Labor Department awards grants to Southland organizations helping homeless veterans get back to work

Maurice Jackson and Jessica Bean take a Working Wardrobes workshop.
Maurice Jackson and Jessica Bean take a Working Wardrobes workshop.
Working Wardrobes

Seven organizations that serve homeless veterans in the Southland learned Tuesday that they’ll receive six-figure grants from the U.S. Labor Department. The Labor Department awarded $15 million in all this year to groups that assist homeless vets across the country.

U.S. Labor Secretary Hilda Solis said the money aims to help vets get a roof over their heads, job training and counseling.

“We know that once our veterans have shelter, once they have their basic needs met, they’re more likely to seek treatment for medical issues, substance abuse and mental health challenges," Solis said. "And with permanent housing, they’re also more likely to secure employment.”

View US Department of Labor job training grants in a larger map

One of the winners is a group called Working Wardrobes for a New Start in Costa Mesa. Kimberlee Winkle and Jerri Rosen work with veterans there to help them get back to work.

"So what we do when we get money in of significance like this we have this little bell," said Winkle, "and we ring the bell so everyone knows that we have something delightful come through the door."

"We need a gong for this one," said Rosen. "I mean it is the best, best news that we’ve had in 22 years.”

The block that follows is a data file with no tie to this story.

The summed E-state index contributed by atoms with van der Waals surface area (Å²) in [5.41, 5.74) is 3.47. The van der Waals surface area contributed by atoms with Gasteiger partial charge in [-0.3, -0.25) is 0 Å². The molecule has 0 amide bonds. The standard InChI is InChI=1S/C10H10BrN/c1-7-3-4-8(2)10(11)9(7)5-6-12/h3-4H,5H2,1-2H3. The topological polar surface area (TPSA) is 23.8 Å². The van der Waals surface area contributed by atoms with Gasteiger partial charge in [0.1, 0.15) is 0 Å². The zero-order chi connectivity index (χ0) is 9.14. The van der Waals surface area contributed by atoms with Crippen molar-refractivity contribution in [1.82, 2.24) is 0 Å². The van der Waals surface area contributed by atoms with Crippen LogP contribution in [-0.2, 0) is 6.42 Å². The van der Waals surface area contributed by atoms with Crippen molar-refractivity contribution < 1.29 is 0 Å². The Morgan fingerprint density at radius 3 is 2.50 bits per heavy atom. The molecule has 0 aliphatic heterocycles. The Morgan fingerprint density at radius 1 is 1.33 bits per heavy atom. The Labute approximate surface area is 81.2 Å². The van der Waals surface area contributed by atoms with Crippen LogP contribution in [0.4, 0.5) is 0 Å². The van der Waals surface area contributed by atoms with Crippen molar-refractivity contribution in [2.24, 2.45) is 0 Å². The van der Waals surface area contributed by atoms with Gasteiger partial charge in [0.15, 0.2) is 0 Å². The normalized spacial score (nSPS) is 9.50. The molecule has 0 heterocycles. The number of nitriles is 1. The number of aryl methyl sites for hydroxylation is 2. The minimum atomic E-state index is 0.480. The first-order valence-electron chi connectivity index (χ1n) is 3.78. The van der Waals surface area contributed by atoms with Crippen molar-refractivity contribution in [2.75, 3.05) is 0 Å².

Working Wardrobes plans to use their grant money to help 100 veterans in Los Angeles and Orange County get interview-appropriate clothing and training so they can get off the streets and into careers.

Former Navy Seal Harry Humphries is a volunteer at Working Wardrobes.

“This grant funding is going to equip them with clothing and the expertise to take the skills that they learned in the military and adapt those skills to what skills are required in the civilian workplace," Humphries said. "It’s quite a transitional phase and not many veterans can make that transition easily. I can speak from experience on that.”

He said the original concept of Working Wardrobes was to offer interview-appropriate attire to homeless vets, but they’ve expanded as a training program and a place to mentor vets before and after they have jobs.

"We are the center of gravity, if you will, of the homeless veteran problem," Humphries said. "Anything we can do to get our fellow Californians back to work is what we want to do."